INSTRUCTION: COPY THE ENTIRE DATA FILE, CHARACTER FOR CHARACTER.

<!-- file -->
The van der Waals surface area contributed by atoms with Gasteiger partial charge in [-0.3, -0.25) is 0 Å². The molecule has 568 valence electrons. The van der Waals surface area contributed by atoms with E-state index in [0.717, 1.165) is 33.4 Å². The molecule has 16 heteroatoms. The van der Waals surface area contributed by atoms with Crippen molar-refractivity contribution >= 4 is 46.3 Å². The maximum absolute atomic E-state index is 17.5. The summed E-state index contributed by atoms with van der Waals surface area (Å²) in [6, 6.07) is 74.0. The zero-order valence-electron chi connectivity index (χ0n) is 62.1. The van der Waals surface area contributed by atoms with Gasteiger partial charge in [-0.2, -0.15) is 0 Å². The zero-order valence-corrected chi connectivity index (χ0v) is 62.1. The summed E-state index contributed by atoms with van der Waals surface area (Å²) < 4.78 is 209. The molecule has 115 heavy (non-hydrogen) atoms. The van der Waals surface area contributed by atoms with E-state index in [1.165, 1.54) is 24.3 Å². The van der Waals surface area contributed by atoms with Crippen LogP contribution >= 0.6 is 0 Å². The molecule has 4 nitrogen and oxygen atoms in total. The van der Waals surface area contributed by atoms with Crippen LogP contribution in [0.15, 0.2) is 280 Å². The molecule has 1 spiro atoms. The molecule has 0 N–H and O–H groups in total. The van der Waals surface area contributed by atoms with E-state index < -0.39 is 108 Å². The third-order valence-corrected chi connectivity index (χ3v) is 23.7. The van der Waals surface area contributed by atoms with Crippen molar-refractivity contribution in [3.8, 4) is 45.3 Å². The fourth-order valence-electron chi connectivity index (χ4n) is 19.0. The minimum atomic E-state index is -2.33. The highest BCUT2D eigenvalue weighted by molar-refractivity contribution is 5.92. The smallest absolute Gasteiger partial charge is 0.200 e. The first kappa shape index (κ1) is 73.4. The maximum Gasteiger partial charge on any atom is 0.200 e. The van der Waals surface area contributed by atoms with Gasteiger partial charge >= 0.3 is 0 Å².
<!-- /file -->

The van der Waals surface area contributed by atoms with Gasteiger partial charge in [-0.3, -0.25) is 0 Å². The molecule has 568 valence electrons. The van der Waals surface area contributed by atoms with E-state index in [0.717, 1.165) is 33.4 Å². The molecule has 16 heteroatoms. The van der Waals surface area contributed by atoms with Crippen molar-refractivity contribution >= 4 is 46.3 Å². The maximum absolute atomic E-state index is 17.5. The summed E-state index contributed by atoms with van der Waals surface area (Å²) in [6, 6.07) is 74.0. The zero-order valence-electron chi connectivity index (χ0n) is 62.1. The van der Waals surface area contributed by atoms with Gasteiger partial charge in [-0.2, -0.15) is 0 Å². The zero-order valence-corrected chi connectivity index (χ0v) is 62.1. The summed E-state index contributed by atoms with van der Waals surface area (Å²) < 4.78 is 209. The molecule has 115 heavy (non-hydrogen) atoms. The van der Waals surface area contributed by atoms with E-state index in [1.165, 1.54) is 24.3 Å². The van der Waals surface area contributed by atoms with Crippen LogP contribution >= 0.6 is 0 Å². The molecule has 4 nitrogen and oxygen atoms in total. The van der Waals surface area contributed by atoms with Crippen LogP contribution in [0.15, 0.2) is 280 Å². The molecule has 1 spiro atoms. The molecule has 0 N–H and O–H groups in total. The van der Waals surface area contributed by atoms with E-state index < -0.39 is 108 Å². The third-order valence-corrected chi connectivity index (χ3v) is 23.7. The van der Waals surface area contributed by atoms with Crippen molar-refractivity contribution in [3.8, 4) is 45.3 Å². The fourth-order valence-electron chi connectivity index (χ4n) is 19.0. The minimum atomic E-state index is -2.33. The highest BCUT2D eigenvalue weighted by molar-refractivity contribution is 5.92. The smallest absolute Gasteiger partial charge is 0.200 e. The first kappa shape index (κ1) is 73.4. The maximum Gasteiger partial charge on any atom is 0.200 e. The van der Waals surface area contributed by atoms with Gasteiger partial charge >= 0.3 is 0 Å².